Among the Russian thinkers and philosophers most often cited by Putin is Konstantin Leontiev (1831-1891). Nicknamed the “Russian Nietzsche,” he believed in a pantheistic theory that history is an endless cycle of civilizations that are born, rise, fall and die. According to him, the West has been in a state of decadence since the Renaissance, while Russian civilization was on the rise. Leontiev harbored an intense hatred for Enlightenment liberalism and egalitarianism, which he equated with Western civilization. The strict, severe autocracy of the Russian Orthodox Church and the Tsar were the only antidote to Russia defending its identity against a “federal Europe” seeking to destroy it. Russia, he believed, should make a cultural alliance with China, India and Tibet to ward off the threat from the West.
Ironically, Eltchaninoff points out that Leontiev’s anti-Western ideas were quite similar to Western revolutionary thinkers, especially Nietzsche (with whom he is usually compared) and Oswald Spengler, author of The Decline of the West. Spengler was part of the so-called German Conservative Revolution (1918-1933), a movement that anticipated some of the ideas of Fascism and National Socialism. Like those of Nietzsche, their ideas rejected both modernity and traditional Christianity, which they saw as a force that weakened Western peoples. Christianity, at best, must be instrumentalized to favor the nation’s interests. Not surprisingly, this is precisely how the Russian Orthodox Church is used by the Putin government today.
But perhaps the most important of Putin’s philosophers is Ivan Ilyin (1873-1950), a Russian specialist in Hegel. Relatively unknown during his lifetime, Ilyin is now Putin’s “philosopher of choice,” who quotes him in his speeches more than any other Russian thinker. Ilyin was aboard the “philosophers ship” of Russian intellectuals exiled to the West by Lenin in 1922. An opponent of Bolshevism, Ilyin later praised what he saw as positive traits of German National Socialism. He believed Russia is not an “artificially arranged mechanism” but “an organism shaped by history and justified by culture.” He wrote that the West will always seek to “dismember” Russia because “the peoples of the West neither understand nor tolerate Russian originality.”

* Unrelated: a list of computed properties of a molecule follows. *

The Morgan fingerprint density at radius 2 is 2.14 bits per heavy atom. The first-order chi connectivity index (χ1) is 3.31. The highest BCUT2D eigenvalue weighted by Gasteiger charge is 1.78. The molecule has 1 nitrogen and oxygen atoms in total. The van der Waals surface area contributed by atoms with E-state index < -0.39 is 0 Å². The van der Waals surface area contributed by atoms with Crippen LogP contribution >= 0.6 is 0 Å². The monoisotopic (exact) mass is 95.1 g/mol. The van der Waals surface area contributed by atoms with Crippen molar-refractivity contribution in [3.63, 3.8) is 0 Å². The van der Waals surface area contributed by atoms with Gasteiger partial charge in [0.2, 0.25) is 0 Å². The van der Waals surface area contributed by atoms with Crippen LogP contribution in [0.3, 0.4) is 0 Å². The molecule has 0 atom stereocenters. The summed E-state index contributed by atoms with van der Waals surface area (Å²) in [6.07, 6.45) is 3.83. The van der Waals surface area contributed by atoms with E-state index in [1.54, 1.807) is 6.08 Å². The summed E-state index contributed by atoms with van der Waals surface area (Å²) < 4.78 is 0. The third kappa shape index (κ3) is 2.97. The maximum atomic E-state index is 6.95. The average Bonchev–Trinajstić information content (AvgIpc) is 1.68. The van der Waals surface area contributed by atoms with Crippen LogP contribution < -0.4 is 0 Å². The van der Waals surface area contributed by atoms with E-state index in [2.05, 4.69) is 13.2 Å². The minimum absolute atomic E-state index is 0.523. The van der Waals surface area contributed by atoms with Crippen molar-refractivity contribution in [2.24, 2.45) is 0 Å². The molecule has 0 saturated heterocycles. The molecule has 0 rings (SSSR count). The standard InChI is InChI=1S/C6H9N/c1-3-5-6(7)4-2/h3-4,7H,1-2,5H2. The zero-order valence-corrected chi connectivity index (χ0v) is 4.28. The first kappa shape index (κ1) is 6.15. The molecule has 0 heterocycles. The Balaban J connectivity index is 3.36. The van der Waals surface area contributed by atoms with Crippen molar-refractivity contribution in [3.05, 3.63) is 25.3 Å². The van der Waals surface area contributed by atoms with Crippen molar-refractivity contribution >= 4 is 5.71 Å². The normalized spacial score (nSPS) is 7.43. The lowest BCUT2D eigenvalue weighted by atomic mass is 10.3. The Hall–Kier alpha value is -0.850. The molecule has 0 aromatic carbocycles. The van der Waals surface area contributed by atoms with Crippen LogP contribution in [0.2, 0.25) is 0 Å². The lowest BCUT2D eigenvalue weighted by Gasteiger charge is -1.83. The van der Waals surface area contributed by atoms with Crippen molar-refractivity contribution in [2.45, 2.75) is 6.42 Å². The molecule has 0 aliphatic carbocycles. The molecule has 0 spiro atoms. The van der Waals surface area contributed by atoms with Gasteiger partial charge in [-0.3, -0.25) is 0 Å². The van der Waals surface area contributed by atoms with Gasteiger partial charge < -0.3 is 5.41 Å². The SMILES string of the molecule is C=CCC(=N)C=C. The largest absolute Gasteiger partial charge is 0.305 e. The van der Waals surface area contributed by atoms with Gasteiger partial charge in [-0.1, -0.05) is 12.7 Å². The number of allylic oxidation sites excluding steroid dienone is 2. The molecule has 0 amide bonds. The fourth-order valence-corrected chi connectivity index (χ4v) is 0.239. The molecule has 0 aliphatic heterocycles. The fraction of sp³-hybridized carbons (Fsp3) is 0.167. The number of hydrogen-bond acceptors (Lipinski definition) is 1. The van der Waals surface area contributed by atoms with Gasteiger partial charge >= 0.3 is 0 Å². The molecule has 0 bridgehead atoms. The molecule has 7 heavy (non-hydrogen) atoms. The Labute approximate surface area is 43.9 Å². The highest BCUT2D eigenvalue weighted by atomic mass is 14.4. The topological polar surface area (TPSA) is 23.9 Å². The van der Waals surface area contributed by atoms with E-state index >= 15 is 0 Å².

The solution he proposes is remarkably close to the Putin program. In his book Our Mission, he writes that Russia needs a “Guide,” a strongman ruler who will implement what he calls a new “Russian idea.” This idea is not “the idea of ‘the people,’ of ‘democracy,’ of ‘socialism,” of “imperialism,” of “totalitarianism”…A new idea is needed, religious in its sources and national in its spiritual meaning.”
Putin’s message resonates with many Westerners, especially his rejection of homosexuality and the errors of liberal democracy. Many take him at his word when he praises “Christian values,” the natural family, or “Tradition.” He and his supporters claim that the world, especially the West, must choose either liberal democracy or the Putin model, homosexuality or the natural family, secular atheism or Christian values.
Like most Western liberals, Michel Eltchaninoff seems to agree with this false dilemma. Both Putinists and Western liberals may hate each other, but they come together on one fundamental point: Western civilization and Western liberalism are the same thing.
Christians and Catholics should reject this false dilemma. Liberalism is one of the causes of the crisis in the Western world today, but Putinism is not the solution. Inside the Mind of Vladimir Putin shows, however, that Putin’s words cannot be taken at face value. His favorite philosophers are pantheistic, naturalistic and even gnostic, all ideas that are in opposition to fundamental Christian theology.
Liberalism and Putin both wage war on what remains of Western Christian civilization. This civilization was built over 2,000 years in large part thanks to the influence of the Catholic Church. Western Christians should reject the Liberalism/Putinism false dilemma and fight to save the West.